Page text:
The costs involved in averting a ‘climate crisis’ are colossal. They involve choking the economies of the entire world. Depriving all economies, but especially poorer economies, of cheap energy and fertilisers that enhance crop productivity raises the very real prospect of killing millions of people already below the poverty line. How can any sane person be content with that horrific prospect, especially when the risk being avoided – the climate crisis – is not based on a ‘settled’ scientific proposition? I would never advocate for that position even if the ‘climate crisis’ were ‘settled science’, partly because ‘settled science’ is an oxymoron, but mainly because it can never be acceptable to kill one group of people in the expectation that you might save another group, now or in the future. That’s the alibi that has been used by every evil tyrant since the dawn of time, and it appears to be the stock-in-trade of ‘progressives’.

The necessary precursor to achieving grand projects such as ‘saving the planet’ is civilising the human race; but those ‘progressives’ blithely calling for choking human life in the name of unproven theories are testimony to nothing but human barbarism. Bear in mind Cook hasn’t outlined the magic solutions he has for simultaneously drastically reducing hydrocarbon usage while ensuring that people in poor economies are lifted out of poverty or at least don’t do worse. And there’s a very simple reason for that – he doesn’t give a flying fiddle for those people. He’s wedded to an ideology of ‘saving the planet’, and to hell with the collateral damage – human lives.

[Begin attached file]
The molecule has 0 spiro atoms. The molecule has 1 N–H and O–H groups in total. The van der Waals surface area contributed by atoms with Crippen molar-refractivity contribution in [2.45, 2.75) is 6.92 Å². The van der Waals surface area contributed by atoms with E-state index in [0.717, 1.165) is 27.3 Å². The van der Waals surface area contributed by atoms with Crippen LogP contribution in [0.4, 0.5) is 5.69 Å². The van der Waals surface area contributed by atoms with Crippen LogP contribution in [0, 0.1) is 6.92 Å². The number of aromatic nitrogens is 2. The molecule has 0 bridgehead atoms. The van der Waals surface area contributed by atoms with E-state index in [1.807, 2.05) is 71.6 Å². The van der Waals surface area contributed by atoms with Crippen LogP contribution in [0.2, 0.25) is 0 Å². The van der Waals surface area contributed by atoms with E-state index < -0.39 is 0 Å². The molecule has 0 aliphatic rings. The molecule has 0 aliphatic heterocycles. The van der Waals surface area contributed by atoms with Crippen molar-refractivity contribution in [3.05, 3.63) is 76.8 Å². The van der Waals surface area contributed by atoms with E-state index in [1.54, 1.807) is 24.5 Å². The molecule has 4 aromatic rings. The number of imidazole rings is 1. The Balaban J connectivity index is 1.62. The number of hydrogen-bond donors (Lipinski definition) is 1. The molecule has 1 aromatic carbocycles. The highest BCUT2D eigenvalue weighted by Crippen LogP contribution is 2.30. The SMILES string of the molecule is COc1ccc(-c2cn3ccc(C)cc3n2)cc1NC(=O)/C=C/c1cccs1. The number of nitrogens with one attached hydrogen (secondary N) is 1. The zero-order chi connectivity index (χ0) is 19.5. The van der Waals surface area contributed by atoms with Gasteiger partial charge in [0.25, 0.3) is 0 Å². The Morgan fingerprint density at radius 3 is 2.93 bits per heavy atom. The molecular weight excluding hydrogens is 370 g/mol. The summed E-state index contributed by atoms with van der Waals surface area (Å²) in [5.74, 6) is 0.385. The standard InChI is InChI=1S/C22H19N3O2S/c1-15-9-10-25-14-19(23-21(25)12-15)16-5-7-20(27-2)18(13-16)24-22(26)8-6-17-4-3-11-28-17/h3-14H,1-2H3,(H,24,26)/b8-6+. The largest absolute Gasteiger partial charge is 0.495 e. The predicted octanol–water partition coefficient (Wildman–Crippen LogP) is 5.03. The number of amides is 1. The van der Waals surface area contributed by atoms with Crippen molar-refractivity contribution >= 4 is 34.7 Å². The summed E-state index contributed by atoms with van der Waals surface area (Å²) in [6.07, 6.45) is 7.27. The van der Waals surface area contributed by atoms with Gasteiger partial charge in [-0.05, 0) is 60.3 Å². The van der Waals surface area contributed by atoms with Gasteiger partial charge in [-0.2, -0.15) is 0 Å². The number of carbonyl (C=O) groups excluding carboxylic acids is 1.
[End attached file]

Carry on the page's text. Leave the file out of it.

Cook added an update to his reply by inserting some thoughts on uncertainty, which he claims upend the risk management principles I articulated above. They do nothing of the kind because his theory presupposes that there is no or very little uncertainty about where we are on the man-made climate change trajectory. Again, everything he advances is predicated on this unscientific certitude. Cook reasserts: “the broad range of probability is that we are in serious trouble and that time is not on our side”. The expression “broad range of probability” is a nonsense because if the probability is within a broad range, it does not have sufficient precision to be used for forecasting. Put another way, saying that “the broad range of probability is that we are in serious trouble” is the same as saying “we don’t know if we’re in serious trouble”, because the probability of being in trouble is within a broad range!

His penultimate paragraph reinforces baseless certitude, and even more stunningly, includes a declaration that this certitude does not depend primarily on evidence:

“We need to stress too that conclusions about our direction of travel are not uncertain – and do not depend primarily on evidence” [emphasis added]

To conclude this section, I want to emphasise a point I made in my original rebuttal about the ‘progressive’ left being completely aligned with global capitalism. I am now drawing on an excellent essay by Dr Phil Bevan writing in UK Column:

“The revelation that climate activists are inadvertently pushing solutions with genocide-equivalent outcomes may shock some people, but it is entirely consistent with the origins and crony capitalist-driven history of the climate activist movement”.